Rubber Futures Retreat as Strengthening Yen Reduces Their Appeal
Rubber declined after the longest weekly winning streak since November 2007 as the Japanese yen rebounded from its weakest level in 2 1/2 years, reducing investor’s appetite for yen-denominated contracts.
Rubber for delivery in June fell as much as 1.6 percent, to 311.3 yen a kilogram ($3,471 a metric ton) on the Tokyo Commodity Exchange, before trading at 312.9 yen at 11:26 a.m. local time. The price gained 3.6 percent on Jan. 18, the biggest advance at the close since Oct. 25.
“Investors took a cue from the strengthening Japanese yen to take profits after recent rallies in the rubber market,” Ker Chung Yang, an analyst at Phillip Futures Pte, said by phone from Singapore.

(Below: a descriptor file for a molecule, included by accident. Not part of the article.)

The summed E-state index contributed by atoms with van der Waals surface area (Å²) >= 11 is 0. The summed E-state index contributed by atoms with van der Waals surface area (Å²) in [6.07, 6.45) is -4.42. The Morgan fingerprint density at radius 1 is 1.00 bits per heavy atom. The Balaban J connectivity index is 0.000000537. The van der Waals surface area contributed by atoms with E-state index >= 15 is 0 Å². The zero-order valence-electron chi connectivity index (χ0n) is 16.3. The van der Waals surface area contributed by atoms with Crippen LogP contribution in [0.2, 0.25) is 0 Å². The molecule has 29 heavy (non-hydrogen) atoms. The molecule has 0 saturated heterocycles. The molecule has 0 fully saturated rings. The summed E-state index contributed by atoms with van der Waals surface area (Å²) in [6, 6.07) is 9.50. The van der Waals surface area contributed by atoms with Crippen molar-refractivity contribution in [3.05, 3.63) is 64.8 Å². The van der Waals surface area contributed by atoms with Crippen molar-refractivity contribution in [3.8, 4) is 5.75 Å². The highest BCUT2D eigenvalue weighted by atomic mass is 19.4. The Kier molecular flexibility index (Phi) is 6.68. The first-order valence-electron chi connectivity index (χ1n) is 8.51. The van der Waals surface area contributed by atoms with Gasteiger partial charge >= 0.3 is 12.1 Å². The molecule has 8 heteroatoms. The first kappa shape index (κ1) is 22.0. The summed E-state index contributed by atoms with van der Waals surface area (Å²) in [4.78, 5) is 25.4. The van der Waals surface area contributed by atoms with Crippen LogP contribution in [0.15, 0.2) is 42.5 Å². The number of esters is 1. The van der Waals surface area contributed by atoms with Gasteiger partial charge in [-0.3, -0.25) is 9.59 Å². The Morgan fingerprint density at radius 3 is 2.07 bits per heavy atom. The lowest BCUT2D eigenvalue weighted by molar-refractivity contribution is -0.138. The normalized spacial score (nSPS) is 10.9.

Asian stocks fell from a 17-month high and the yen rallied its lowest level since June 2010 as Bank of Japan policy makers begin a two-day meeting. All 23 economists in a Bloomberg News survey expect the BOJ to expand its asset purchases as Prime Minister Shinzo Abe works to end more than a decade of deflation and stimulate the economy.
Abe’s pledges of aggressive fiscal and monetary action triggered a 10 percent decline in Japan’s currency against the dollar from mid-November through last week, as the Topix Index capped its longest weekly winning streak since 1986. A weakening currency aids exporters’ income.
Rubber for delivery in May dropped 0.6 percent to 25,800 yuan ($4,147) a ton on the Shanghai Futures Exchange. Natural- rubber inventories dropped 152 tons to 101,330 tons last week, declining for the first time in five months, based on a survey of nine warehouses in Shanghai, Shandong, Yunnan, Hainan and Tianjin, the Shanghai Futures Exchange said Jan. 18.
Thai rubber free-on-board gained 1 percent to 98.70 baht ($3.32) a kilogram on Jan. 18, according to the Rubber Research Institute of Thailand.
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